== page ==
Continuing from post-surgery, post-fire recovery …
5. Recovery/Restoration has these plateaus where it actually gets harder than when one begins recovering.
I was at a plateau on Day 10 when I began this entry. I had to pick up writing again at exactly one month after surgery. It was that day my PT (physical therapist) gave me a soft neck brace. After a month!? It felt like a step backward. During month three, the PT sought to teach me four exercises. When I couldn’t even figure out how to do either of the first two correctly, I was held to just figuring out how to do those. Failing at PT is humbling. Hopefully I’ll graduate to exercises three and four.
When the fire happened, it was a shock, a numbness, and a process that increased in difficulty the first three weeks. It was hundreds of times more challenging than the neck recovery and time consuming to the point where I had flashbacks of having twin babies. Even after those weeks of difficulty, plateaus of crucial decisions await us. As do the exercises and PT.
Waaah me, hardly! Less than a week after our piddly fire, earthquakes in Japan killed over 40 and a horrific one in Ecuador killed over 650 people. Can you imagine? As I write today, fires blaze in Canada wiping out Fort McMurray. But I digress.
Recovery doesn’t just slowly get better. Sometimes it gets worse when you least expect it. And recovery is not always easier.
How much is this like salvation and giving one’s life to submit to Jesus, both receiving freedom and giving up our freedom. While freedom from sin is beyond explanation, enslavement to God isn’t easy. Enslavement, you ask? My son’s junior high memorized all of Romans 6 recently and so I tried to keep up. I didn’t do a great job, but one verse that stood out was 22:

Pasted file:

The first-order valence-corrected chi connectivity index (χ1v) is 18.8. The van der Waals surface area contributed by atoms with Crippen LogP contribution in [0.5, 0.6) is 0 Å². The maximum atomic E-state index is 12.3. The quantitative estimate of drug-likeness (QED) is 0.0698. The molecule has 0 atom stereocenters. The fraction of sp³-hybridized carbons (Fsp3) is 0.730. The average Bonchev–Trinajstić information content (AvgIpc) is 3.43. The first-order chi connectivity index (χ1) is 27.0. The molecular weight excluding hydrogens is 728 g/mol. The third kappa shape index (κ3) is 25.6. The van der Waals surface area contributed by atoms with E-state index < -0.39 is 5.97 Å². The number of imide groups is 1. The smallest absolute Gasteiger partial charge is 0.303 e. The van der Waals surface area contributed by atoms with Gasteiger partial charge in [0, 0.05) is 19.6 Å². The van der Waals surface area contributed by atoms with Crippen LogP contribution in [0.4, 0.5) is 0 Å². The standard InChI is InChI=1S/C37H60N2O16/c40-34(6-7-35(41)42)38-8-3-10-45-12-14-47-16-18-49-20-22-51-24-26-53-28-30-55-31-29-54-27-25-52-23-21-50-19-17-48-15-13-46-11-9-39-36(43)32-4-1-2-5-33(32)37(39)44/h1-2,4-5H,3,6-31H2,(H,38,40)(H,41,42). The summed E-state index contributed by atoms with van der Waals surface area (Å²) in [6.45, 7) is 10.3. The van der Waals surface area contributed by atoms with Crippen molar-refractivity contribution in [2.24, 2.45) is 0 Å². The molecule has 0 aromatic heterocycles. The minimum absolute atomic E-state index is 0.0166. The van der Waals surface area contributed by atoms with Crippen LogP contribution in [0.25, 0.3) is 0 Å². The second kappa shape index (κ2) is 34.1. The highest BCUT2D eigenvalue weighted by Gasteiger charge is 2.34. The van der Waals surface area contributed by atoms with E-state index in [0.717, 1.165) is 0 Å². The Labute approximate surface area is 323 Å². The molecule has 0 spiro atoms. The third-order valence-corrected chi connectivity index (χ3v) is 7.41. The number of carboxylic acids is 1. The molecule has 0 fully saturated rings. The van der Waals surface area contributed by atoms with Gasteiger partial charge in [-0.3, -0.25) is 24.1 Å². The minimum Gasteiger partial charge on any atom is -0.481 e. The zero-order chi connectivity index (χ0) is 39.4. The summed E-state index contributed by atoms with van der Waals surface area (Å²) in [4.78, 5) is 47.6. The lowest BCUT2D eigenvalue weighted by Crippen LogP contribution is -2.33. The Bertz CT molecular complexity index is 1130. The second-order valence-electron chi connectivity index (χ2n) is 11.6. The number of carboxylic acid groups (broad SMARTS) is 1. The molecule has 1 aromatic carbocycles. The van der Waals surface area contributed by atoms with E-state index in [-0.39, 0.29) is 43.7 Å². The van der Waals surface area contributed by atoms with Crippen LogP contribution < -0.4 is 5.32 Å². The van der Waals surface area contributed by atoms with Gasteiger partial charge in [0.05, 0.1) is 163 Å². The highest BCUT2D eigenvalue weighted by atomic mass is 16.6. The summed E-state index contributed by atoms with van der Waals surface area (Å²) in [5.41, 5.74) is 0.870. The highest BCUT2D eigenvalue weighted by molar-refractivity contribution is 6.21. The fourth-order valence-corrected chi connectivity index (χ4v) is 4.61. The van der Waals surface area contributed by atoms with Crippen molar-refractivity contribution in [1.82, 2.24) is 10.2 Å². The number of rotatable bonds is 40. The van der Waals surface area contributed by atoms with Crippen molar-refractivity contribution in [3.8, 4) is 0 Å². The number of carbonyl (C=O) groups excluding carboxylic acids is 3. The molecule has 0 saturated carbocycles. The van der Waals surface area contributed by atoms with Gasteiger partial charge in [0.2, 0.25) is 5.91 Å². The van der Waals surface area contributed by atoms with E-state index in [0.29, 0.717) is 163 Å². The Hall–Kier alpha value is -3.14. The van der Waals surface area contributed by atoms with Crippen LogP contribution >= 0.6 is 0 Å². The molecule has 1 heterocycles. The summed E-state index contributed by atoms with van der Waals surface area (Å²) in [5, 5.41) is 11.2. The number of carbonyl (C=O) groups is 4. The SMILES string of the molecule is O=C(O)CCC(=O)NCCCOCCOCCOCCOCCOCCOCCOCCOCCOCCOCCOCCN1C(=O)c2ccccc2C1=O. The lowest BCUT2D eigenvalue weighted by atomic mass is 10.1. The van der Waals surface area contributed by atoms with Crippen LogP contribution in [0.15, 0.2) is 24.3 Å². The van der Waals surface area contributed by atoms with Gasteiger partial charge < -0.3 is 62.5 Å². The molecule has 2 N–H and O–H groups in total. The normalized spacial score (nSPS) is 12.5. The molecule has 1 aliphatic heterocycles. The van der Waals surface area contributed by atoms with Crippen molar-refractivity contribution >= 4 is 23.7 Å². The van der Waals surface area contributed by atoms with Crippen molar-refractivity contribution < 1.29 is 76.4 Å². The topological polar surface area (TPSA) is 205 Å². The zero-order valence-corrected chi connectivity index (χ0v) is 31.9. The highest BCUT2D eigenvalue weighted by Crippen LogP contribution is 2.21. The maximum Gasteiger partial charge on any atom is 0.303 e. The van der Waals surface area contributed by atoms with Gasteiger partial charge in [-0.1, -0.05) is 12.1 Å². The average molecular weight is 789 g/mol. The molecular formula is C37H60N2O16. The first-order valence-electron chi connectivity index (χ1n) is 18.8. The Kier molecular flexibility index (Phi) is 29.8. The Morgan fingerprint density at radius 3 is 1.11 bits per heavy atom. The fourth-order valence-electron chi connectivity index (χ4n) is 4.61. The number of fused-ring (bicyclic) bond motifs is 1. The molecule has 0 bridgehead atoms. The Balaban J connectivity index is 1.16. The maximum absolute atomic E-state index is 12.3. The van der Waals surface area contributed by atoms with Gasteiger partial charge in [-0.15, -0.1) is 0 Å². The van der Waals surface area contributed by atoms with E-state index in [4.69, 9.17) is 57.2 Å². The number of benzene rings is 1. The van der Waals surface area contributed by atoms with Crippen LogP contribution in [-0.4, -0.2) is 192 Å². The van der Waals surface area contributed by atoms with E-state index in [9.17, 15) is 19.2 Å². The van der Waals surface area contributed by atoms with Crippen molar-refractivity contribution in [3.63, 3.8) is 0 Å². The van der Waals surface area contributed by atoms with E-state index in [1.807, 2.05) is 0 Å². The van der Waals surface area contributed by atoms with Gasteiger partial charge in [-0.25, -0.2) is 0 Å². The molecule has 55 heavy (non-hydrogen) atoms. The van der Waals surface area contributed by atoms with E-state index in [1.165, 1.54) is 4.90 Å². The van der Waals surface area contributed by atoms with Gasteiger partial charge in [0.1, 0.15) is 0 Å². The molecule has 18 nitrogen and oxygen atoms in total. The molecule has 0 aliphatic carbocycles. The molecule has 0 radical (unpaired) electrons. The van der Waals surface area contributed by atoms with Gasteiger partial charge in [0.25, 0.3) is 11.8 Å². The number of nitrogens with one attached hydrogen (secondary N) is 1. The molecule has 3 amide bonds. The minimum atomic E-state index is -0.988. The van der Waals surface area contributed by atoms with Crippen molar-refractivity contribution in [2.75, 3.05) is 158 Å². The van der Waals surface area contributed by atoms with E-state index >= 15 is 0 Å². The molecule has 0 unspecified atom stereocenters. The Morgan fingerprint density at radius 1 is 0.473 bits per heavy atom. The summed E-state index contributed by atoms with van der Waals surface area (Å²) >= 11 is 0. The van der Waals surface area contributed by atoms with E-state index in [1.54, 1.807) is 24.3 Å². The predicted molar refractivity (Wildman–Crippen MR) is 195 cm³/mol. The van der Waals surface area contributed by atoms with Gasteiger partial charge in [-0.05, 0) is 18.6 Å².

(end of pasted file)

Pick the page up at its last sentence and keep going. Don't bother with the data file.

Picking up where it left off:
22But now that you have been set free from sin and have become slaves of God, the fruit you get leads to sanctification and its end, eternal life. (Ro. 6.22 ESV)
There is so much in that, but what I take from that is much like what I emphasize to folks when sharing the gospel:
The Christian life has no promise of being easier when you confess and give your will to God, but it does promise to be better. Better may not be what the world thinks to be better, but from a eternal and supernatural perspective, there is no comparison.
Better may include poverty but having contentment. It may mean encountering a war with family and friends but having peace. Better may mean sickness without answers as to why or what, but rest in the Lord. Better is often harder with frequent appearances of plateaus.